Fourth, there remains a fundamental distinction between ‘appeal’ and ‘review’ in the common law world. Judicial review of administrative action is concerned not with the merits of the decision under review but with whether it was reached in a lawful manner. Recent developments have, however, undermined the old appeal/review distinction. Contemporary courts are more willing than their predecessors to scrutinise administrative action, making clear that there is no area of decisional autonomy free from judicial oversight – even on matters of high policy, arbitrariness will not be tolerated. This is to be contrasted with the traditional judicial reluctance to interfere with matters of fact and impression and the old doctrine (which still occasionally bares its teeth) of error of law within jurisdiction. Accordingly, Lord Mance was quite rightly careful in Michalak not to “circumscribe the development of judicial review or its ability to cater, in appropriate circumstances, for close examination of a claim on its merits”. In many cases, a review will approximate an appeal. A review may even, where there is only one possible, acceptable outcome, have the same result as a successful appeal, namely, substitution of judgement by the hierarchical superior of the first-instance decision-maker.
On one view, the recent trends revealed by this comparative analysis signify a “slide towards an open-ended, ‘contextual’ balancing approach to judicial review, particularly in the field of substantive review”, which “will free judges from the traditional discipline and constraint imposed by a pre-existing framework of rules and principles and lead to decision-making based on instinct and subjective preference”.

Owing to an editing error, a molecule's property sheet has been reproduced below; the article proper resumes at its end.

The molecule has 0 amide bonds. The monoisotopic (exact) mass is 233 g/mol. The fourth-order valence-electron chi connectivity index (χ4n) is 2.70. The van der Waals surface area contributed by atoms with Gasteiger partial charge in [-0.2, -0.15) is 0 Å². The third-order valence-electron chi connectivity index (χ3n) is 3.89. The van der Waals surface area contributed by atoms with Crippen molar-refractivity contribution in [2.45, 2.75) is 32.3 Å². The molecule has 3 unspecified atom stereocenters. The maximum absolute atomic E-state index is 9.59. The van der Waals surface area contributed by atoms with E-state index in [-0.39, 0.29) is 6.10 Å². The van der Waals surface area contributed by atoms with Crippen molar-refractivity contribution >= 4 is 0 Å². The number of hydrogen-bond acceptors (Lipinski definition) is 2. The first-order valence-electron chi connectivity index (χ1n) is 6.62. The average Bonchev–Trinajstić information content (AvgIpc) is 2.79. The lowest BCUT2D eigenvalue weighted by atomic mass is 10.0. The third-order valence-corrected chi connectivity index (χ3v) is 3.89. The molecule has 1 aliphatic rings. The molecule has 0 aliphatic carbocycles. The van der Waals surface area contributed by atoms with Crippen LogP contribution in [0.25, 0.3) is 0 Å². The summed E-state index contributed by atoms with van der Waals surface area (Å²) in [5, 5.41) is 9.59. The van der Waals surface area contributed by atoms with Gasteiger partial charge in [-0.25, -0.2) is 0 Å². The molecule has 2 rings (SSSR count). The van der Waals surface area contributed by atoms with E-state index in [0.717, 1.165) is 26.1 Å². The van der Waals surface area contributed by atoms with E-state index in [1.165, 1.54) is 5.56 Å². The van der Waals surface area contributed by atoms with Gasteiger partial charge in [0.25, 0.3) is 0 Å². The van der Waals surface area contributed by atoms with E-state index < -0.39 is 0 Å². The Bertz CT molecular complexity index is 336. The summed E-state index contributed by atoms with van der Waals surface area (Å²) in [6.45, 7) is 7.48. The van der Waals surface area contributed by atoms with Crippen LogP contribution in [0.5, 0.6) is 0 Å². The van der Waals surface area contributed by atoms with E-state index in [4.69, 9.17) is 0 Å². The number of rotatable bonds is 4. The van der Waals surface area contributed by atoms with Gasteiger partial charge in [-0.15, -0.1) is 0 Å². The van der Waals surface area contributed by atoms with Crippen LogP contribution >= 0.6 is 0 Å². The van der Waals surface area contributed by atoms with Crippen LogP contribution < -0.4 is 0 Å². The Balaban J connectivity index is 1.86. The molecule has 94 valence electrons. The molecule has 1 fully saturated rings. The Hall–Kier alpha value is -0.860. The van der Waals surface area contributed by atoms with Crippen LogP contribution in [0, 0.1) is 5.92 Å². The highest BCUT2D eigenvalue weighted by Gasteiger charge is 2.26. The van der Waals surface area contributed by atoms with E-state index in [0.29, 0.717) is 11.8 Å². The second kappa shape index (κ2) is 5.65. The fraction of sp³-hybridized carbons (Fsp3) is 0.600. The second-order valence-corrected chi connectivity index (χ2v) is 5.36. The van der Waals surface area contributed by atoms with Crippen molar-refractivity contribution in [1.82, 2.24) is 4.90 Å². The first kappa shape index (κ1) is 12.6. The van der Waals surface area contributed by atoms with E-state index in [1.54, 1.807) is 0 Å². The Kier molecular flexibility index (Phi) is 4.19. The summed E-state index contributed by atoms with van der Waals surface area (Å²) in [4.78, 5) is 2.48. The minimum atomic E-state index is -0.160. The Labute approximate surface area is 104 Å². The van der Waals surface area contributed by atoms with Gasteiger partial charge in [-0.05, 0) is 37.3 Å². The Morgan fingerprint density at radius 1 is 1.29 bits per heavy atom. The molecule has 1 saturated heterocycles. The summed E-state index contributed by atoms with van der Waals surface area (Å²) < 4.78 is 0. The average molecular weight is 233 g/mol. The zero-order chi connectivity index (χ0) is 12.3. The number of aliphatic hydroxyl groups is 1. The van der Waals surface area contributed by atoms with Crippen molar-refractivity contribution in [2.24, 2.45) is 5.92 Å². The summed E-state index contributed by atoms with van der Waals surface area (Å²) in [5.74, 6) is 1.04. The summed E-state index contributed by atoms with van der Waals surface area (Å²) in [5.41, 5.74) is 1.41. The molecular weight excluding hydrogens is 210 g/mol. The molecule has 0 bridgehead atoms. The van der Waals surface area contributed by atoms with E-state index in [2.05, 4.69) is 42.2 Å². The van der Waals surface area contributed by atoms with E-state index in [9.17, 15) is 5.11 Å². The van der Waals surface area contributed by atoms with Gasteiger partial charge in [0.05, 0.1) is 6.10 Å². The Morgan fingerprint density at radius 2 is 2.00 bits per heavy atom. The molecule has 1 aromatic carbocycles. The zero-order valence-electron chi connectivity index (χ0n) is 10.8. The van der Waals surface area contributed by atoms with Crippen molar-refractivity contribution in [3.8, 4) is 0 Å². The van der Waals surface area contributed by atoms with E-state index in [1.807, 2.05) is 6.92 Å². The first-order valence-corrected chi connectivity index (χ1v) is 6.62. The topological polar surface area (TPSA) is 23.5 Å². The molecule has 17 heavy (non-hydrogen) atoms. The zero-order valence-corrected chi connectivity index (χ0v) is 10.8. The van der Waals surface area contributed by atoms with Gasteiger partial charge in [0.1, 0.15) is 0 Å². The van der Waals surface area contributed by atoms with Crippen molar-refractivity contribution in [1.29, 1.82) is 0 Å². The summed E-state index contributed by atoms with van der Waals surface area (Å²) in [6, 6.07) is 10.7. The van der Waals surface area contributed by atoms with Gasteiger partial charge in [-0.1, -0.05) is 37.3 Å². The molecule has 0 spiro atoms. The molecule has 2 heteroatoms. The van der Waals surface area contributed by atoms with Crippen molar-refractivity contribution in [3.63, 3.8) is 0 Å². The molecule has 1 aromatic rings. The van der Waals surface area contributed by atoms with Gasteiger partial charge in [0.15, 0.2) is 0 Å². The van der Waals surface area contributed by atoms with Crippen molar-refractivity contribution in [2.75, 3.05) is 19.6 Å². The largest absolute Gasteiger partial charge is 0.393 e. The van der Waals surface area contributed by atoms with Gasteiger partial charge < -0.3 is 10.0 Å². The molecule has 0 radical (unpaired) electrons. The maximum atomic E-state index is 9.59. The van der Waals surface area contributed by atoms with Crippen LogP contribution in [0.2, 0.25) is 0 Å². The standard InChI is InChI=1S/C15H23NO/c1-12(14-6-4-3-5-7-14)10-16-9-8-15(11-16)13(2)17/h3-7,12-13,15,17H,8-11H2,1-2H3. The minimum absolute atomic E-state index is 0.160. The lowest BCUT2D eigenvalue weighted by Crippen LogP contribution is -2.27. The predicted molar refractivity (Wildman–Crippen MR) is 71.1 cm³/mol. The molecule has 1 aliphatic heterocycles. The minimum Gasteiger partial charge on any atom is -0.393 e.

Plainly, there is significant risk associated with purely contextual approaches to substantive review. They may undermine legal certainty by reverting to “that test most beloved by a court unwilling to be held to rules (and most feared by litigants who want to know what to expect): th’ol’ ‘totality of the circumstances’ test”. Lawyers will find it difficult to advise clients – public and private – if the boundaries of substantive review are too fluid. Moreover, as the legal realists taught us and jurists of common sense readily appreciate, where broadly-drawn decisional criteria are used there is a constant risk that judges’ personal policy preferences will fill the gaps. Courts might thus find themselves “assuming a jurisdiction to do the very thing which is to be done by the repository of an administrative power, namely, choosing among the courses of action upon which reasonable minds might differ”.